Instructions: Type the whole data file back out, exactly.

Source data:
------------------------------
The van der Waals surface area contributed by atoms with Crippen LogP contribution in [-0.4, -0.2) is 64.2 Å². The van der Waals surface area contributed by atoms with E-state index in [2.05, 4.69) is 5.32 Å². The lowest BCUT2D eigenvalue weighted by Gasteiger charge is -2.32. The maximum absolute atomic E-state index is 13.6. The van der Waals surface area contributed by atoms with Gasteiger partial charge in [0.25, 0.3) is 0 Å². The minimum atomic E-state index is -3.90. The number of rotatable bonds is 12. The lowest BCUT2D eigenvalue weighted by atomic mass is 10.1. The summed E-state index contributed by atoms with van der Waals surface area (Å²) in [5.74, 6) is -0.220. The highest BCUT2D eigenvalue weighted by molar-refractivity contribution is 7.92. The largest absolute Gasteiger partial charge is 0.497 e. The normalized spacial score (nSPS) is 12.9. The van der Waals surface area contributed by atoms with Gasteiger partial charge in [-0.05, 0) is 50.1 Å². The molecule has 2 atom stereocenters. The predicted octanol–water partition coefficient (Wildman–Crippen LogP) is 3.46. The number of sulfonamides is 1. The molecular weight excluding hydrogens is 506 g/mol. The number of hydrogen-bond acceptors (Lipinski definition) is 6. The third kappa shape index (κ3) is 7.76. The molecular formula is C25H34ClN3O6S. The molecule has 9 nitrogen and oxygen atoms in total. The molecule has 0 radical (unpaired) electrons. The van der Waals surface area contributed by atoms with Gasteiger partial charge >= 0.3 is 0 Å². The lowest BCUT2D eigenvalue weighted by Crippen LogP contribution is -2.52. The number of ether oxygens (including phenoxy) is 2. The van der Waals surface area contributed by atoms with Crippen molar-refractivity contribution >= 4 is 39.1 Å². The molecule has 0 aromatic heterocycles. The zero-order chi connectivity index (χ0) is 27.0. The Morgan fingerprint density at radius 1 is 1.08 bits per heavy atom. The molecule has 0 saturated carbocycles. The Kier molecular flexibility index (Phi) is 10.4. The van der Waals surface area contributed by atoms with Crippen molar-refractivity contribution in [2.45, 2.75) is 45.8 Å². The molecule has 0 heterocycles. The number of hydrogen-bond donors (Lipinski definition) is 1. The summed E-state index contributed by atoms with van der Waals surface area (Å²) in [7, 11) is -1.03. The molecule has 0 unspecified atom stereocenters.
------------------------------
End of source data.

The van der Waals surface area contributed by atoms with Crippen LogP contribution in [-0.4, -0.2) is 64.2 Å². The van der Waals surface area contributed by atoms with E-state index in [2.05, 4.69) is 5.32 Å². The lowest BCUT2D eigenvalue weighted by Gasteiger charge is -2.32. The maximum absolute atomic E-state index is 13.6. The van der Waals surface area contributed by atoms with Gasteiger partial charge in [0.25, 0.3) is 0 Å². The minimum atomic E-state index is -3.90. The number of rotatable bonds is 12. The lowest BCUT2D eigenvalue weighted by atomic mass is 10.1. The summed E-state index contributed by atoms with van der Waals surface area (Å²) in [5.74, 6) is -0.220. The highest BCUT2D eigenvalue weighted by molar-refractivity contribution is 7.92. The largest absolute Gasteiger partial charge is 0.497 e. The normalized spacial score (nSPS) is 12.9. The van der Waals surface area contributed by atoms with Gasteiger partial charge in [-0.05, 0) is 50.1 Å². The molecule has 2 atom stereocenters. The predicted octanol–water partition coefficient (Wildman–Crippen LogP) is 3.46. The number of sulfonamides is 1. The molecular weight excluding hydrogens is 506 g/mol. The number of hydrogen-bond acceptors (Lipinski definition) is 6. The third kappa shape index (κ3) is 7.76. The molecular formula is C25H34ClN3O6S. The molecule has 9 nitrogen and oxygen atoms in total. The molecule has 0 radical (unpaired) electrons. The van der Waals surface area contributed by atoms with Gasteiger partial charge >= 0.3 is 0 Å². The lowest BCUT2D eigenvalue weighted by Crippen LogP contribution is -2.52. The number of ether oxygens (including phenoxy) is 2. The van der Waals surface area contributed by atoms with Crippen molar-refractivity contribution >= 4 is 39.1 Å². The molecule has 0 aromatic heterocycles. The zero-order chi connectivity index (χ0) is 27.0. The Morgan fingerprint density at radius 1 is 1.08 bits per heavy atom. The molecule has 0 saturated carbocycles. The Kier molecular flexibility index (Phi) is 10.4. The van der Waals surface area contributed by atoms with Crippen molar-refractivity contribution in [2.45, 2.75) is 45.8 Å². The molecule has 0 heterocycles. The number of hydrogen-bond donors (Lipinski definition) is 1. The summed E-state index contributed by atoms with van der Waals surface area (Å²) in [7, 11) is -1.03. The molecule has 0 unspecified atom stereocenters.